Posted on November 25, 2011 by spikexan
Flames Rising game reviewer Todd Cash has some suggestions for those looks to buy RPGs as a gift (or even pick up a little something for themselves). Most of these are items he has reviewed this year, so we’re going to link back to those reviews so readers can find more in-depth information if they wish.
Buying for Your Favorite Gamer 2011
It’s that time of the year again. Everyone’s wish lists are being compiled while retail stores scramble to offer the same crap they did last year only without making it seem that way.
Maybe this year it’s time for a new tradition, one that involves sleeping in on Black Friday. One that involves shopping for everyone while remaining in your pajamas. One that involves buying that gamer friend something they actually want. Of course, buying for gamers isn’t as hard as it used to be. Once upon a time you had to figure out what the Hell Junior actually wanted and then figure out where the Hell to buy the weird thing Junior just asked for. I can’t tell you what Junior wants (mainly because he isn’t real), but I can tell you about the coolest games I’ve seen in 2011. With helpful search engines finding these games are tons easier!
Let’s get started!
We’ll start small, if you can count the whole of the multiverse small. John Wick’s Flux ($5.00 for PDF) is an amazing idea for knocking the dust off your gaming collection. Players make their initial character for X setting while Flux lurks beneath. At some point in the campaign, the characters flux into new (GM-created) characters that recall the previous character…and can sometimes tap into that previous character’s mojo in order to do some truly fantastic stunts. Who wouldn’t want to become a superhuman speedster during a High Noon gunfight?
This is a brief (16 page) gem that has so much potential for gaming mileage. Available in PDF. A collection that includes this and other short games is also available in print.
The folks at GnomeStew.com have two excellent releases for gamers who aren’t committed to a specific setting. Their two releases–Eureka and Masks–offer setting-neutral scenarios and characters to populate any fantasy, sci-fi, or horror games (most other genres too). Eureka is a book of short stories (about two per page on average) designed with themes (betrayal, honor) and genre (horror). It’s an excellent mix of ideas that work especially well for the thirty-something GM who just doesn’t have time to plan out on a one-shot or filler session on short notice. Masks does the same thing, but with the NPC side of things (you could use ‘em as PCs too). These books are just all kinds of fun. They come in PDF and print.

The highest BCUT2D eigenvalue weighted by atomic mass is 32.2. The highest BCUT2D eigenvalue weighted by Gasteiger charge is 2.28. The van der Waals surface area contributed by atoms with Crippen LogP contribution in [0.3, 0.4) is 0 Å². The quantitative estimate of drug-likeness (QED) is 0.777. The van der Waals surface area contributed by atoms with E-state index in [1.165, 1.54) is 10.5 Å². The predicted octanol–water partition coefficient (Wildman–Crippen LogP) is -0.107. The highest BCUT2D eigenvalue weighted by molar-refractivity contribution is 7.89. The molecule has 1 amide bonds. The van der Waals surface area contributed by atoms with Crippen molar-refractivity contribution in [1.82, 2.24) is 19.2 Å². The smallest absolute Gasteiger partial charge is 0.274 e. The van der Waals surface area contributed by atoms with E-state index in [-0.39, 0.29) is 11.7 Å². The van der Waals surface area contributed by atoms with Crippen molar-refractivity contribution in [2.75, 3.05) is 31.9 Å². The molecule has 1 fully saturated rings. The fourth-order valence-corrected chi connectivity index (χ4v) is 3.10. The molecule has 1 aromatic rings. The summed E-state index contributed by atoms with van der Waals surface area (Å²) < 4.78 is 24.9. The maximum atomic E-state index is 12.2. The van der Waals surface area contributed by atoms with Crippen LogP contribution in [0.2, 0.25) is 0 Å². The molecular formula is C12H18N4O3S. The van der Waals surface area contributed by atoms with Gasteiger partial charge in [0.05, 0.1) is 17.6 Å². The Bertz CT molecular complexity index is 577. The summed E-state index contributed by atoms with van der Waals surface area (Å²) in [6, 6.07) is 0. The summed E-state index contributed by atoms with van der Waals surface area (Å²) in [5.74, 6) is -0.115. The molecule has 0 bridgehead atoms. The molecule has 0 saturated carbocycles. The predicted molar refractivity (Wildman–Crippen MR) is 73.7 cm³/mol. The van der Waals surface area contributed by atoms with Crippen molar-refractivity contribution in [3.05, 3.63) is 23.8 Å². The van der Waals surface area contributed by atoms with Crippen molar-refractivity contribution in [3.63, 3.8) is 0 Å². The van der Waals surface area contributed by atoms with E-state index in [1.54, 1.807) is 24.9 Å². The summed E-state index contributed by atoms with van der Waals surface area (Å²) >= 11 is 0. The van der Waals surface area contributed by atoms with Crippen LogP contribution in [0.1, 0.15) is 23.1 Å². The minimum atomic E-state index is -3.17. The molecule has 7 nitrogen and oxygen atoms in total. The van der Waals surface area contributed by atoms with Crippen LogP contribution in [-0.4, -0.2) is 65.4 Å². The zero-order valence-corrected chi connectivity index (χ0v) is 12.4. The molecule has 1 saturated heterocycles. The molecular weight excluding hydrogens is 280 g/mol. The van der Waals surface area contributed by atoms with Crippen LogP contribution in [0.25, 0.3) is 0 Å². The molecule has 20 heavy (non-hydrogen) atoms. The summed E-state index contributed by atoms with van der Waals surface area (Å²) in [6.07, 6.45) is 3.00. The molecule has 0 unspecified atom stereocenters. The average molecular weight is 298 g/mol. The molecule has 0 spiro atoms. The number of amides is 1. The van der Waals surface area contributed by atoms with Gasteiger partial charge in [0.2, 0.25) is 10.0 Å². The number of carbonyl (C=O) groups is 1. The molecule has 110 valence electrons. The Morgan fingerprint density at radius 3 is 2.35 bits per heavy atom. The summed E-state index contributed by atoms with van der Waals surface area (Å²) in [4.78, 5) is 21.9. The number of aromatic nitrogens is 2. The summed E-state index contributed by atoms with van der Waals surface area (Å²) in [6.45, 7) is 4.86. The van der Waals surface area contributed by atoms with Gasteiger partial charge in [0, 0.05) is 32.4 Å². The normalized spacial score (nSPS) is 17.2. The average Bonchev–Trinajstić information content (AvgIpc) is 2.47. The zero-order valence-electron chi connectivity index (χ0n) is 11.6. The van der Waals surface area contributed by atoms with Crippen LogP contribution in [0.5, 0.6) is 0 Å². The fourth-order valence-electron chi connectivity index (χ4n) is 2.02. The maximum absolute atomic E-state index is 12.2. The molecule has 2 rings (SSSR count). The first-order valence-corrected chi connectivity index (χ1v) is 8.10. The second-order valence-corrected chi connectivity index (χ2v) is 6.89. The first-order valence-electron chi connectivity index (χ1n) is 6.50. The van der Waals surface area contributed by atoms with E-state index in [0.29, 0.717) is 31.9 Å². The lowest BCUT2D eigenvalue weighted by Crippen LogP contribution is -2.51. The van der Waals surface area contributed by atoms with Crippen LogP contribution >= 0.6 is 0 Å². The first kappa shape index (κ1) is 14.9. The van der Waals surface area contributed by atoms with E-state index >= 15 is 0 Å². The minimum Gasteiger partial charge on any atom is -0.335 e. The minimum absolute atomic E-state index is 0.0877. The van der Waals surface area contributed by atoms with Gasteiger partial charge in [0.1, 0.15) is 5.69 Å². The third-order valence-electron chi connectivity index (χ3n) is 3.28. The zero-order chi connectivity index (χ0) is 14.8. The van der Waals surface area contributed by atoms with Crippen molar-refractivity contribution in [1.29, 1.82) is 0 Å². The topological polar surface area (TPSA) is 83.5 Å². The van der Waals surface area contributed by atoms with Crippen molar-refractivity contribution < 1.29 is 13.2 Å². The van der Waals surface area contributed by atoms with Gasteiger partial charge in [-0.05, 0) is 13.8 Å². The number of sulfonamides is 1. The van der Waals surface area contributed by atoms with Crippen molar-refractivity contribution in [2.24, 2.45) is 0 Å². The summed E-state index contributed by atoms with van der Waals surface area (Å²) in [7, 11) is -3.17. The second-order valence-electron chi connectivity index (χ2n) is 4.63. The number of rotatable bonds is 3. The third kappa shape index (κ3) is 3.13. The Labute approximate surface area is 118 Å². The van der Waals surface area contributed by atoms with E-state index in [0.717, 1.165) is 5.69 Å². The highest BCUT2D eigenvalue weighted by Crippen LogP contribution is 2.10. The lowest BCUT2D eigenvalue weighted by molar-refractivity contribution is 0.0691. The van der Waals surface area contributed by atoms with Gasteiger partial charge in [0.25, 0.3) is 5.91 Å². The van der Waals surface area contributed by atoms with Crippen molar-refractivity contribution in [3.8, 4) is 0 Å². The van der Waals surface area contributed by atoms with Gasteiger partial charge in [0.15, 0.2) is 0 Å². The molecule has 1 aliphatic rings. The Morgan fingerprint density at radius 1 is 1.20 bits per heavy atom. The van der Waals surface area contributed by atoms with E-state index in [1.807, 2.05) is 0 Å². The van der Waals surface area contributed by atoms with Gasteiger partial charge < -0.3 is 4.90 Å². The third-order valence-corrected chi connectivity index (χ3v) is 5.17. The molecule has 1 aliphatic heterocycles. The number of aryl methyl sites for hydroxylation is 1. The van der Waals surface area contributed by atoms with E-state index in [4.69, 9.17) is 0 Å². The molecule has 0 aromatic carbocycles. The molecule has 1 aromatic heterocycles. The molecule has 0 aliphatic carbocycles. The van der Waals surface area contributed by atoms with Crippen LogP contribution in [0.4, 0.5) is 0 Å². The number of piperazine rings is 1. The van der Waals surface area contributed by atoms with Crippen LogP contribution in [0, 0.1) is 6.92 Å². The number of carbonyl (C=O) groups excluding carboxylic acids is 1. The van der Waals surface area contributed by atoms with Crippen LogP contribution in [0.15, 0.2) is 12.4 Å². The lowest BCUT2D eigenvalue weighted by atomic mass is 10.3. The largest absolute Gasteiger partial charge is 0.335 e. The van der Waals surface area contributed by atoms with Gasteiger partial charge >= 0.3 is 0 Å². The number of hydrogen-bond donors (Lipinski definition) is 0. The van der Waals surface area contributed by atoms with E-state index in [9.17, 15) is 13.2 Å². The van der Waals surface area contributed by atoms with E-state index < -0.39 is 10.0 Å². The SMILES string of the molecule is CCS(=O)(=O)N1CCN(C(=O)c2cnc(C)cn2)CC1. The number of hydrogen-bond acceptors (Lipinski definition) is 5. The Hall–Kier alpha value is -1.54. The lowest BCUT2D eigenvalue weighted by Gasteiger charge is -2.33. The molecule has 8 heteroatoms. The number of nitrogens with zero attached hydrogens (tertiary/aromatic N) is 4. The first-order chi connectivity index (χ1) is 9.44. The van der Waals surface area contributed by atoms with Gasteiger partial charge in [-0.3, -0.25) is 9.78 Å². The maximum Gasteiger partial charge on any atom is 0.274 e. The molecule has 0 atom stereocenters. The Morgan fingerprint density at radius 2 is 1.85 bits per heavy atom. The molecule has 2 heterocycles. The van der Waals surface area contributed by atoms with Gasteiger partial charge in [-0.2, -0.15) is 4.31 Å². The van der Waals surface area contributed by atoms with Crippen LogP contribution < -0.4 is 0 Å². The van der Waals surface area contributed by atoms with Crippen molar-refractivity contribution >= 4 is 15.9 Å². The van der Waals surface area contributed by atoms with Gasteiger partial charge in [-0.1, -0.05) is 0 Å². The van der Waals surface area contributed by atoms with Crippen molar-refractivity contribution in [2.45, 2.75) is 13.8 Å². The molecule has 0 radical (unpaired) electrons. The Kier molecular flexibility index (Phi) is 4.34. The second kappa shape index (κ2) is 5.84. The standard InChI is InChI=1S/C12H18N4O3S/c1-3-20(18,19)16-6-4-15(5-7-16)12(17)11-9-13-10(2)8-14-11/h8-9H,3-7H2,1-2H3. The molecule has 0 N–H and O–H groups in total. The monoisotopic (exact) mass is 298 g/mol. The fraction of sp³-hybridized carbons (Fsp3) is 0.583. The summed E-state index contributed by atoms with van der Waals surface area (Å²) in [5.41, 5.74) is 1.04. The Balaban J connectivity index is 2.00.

Agents of Oblivion meets my Savage Worlds fix this year by offering a sexy mix of espionage and horror. Written by Sean Preston and Ed Wetterman, two veteran writers for the SW line, Agents of Oblivion lets directors play from many sub-sections of the espionage genre. The Bourne Identity is just as feasible as Get Smart. Who doesn’t want to see what happens when James Bond happens upon a villain seeking to stir up Things That Should Be Left Alone? These writers have both written material for 12 to Midnight, my favorite of the Savage World extended families. Their games show love for the hobby and attention to detail (heck, the copyright on the book suggests it was started in 2004). Available in PDF.
Hoodoo Blues is one of my favorite games at the moment. It’s not for the beginning gamer. The system is challenging and the subject matter is quite mature. In dealing with the sometimes troubled history of the American South, the game sometimes (as respectfully as a textbook) shows images and uses phrases that are painful to some. This aside, the game uses the folklore of the American South as its backdrop and they couldn’t have picked a stronger one. Know your gamer before you buy this one. Available in PDF and print.
Finally, I’ll throw in the Dresden Files two-book collection because, well, they are the sexiest books I’ve seen this year. How do I phrase my admiration for Evil Hat’s product? I am not a fan of the FATE system. I didn’t like it with Spirit of the Century; I still don’t like it. While I felt cheated with Spirit’s light setting material, I knew the collaborator’s on this project would not let me down. So, knowing I would not like the system, I threw down my ninety bucks and LOVED both releases. In game heaven, where I will go when I die, these books are the new standard in how game books are supposed to look. They work both as great gaming material (Your Story) and also as source material for the successful Dresden Files novels (Our World). Available in PDF and print.
Yeah, so that’s me this year. Lots of great releases hit the bookshelves (digital or not) this year. White Wolf and Pelgrane Press had lots of great products. Tastes vary greatly in the hobby, so doubtlessly my suggestions won’t go far; however, I hope they offer you a stepping stone in the right direction.
Tags | rpgs